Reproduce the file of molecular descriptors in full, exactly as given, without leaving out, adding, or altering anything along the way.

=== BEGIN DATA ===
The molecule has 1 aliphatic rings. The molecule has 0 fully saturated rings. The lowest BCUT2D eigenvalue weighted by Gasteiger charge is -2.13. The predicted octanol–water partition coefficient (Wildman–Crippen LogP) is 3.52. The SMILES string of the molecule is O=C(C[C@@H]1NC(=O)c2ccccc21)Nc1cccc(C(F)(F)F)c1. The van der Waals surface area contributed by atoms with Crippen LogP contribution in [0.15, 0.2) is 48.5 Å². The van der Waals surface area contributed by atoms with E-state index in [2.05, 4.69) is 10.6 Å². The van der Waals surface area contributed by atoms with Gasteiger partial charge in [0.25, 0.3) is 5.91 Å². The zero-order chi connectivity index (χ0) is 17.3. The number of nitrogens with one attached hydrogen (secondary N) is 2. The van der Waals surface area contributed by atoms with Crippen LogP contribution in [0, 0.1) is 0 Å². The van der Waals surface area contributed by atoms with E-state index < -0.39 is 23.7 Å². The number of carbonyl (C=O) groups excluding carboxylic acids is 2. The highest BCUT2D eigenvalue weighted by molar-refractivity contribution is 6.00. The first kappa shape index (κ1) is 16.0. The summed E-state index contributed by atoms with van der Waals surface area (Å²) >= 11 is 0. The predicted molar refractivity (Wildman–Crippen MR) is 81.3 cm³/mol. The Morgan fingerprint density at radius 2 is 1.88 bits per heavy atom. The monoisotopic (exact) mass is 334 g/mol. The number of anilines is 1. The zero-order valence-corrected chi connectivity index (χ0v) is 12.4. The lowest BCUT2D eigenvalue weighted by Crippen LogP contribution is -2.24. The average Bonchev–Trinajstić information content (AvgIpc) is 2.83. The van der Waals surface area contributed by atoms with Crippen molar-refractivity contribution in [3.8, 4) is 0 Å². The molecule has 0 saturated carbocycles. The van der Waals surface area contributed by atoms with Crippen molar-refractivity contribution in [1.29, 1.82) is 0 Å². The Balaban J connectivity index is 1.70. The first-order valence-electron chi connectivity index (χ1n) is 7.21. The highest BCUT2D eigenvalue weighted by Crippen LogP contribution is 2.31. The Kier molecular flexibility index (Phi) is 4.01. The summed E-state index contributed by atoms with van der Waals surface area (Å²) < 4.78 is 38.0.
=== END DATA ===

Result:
The molecule has 1 aliphatic rings. The molecule has 0 fully saturated rings. The lowest BCUT2D eigenvalue weighted by Gasteiger charge is -2.13. The predicted octanol–water partition coefficient (Wildman–Crippen LogP) is 3.52. The SMILES string of the molecule is O=C(C[C@@H]1NC(=O)c2ccccc21)Nc1cccc(C(F)(F)F)c1. The van der Waals surface area contributed by atoms with Crippen LogP contribution in [0.15, 0.2) is 48.5 Å². The van der Waals surface area contributed by atoms with E-state index in [2.05, 4.69) is 10.6 Å². The van der Waals surface area contributed by atoms with Gasteiger partial charge in [0.25, 0.3) is 5.91 Å². The zero-order chi connectivity index (χ0) is 17.3. The number of nitrogens with one attached hydrogen (secondary N) is 2. The van der Waals surface area contributed by atoms with Crippen LogP contribution in [0, 0.1) is 0 Å². The van der Waals surface area contributed by atoms with E-state index < -0.39 is 23.7 Å². The number of carbonyl (C=O) groups excluding carboxylic acids is 2. The highest BCUT2D eigenvalue weighted by molar-refractivity contribution is 6.00. The first kappa shape index (κ1) is 16.0. The summed E-state index contributed by atoms with van der Waals surface area (Å²) >= 11 is 0. The predicted molar refractivity (Wildman–Crippen MR) is 81.3 cm³/mol. The Morgan fingerprint density at radius 2 is 1.88 bits per heavy atom. The monoisotopic (exact) mass is 334 g/mol. The number of anilines is 1. The zero-order valence-corrected chi connectivity index (χ0v) is 12.4. The lowest BCUT2D eigenvalue weighted by Crippen LogP contribution is -2.24. The average Bonchev–Trinajstić information content (AvgIpc) is 2.83. The van der Waals surface area contributed by atoms with Crippen molar-refractivity contribution in [3.8, 4) is 0 Å². The molecule has 0 saturated carbocycles. The van der Waals surface area contributed by atoms with Crippen molar-refractivity contribution in [1.29, 1.82) is 0 Å². The Balaban J connectivity index is 1.70. The first-order valence-electron chi connectivity index (χ1n) is 7.21. The highest BCUT2D eigenvalue weighted by Crippen LogP contribution is 2.31. The Kier molecular flexibility index (Phi) is 4.01. The summed E-state index contributed by atoms with van der Waals surface area (Å²) < 4.78 is 38.0.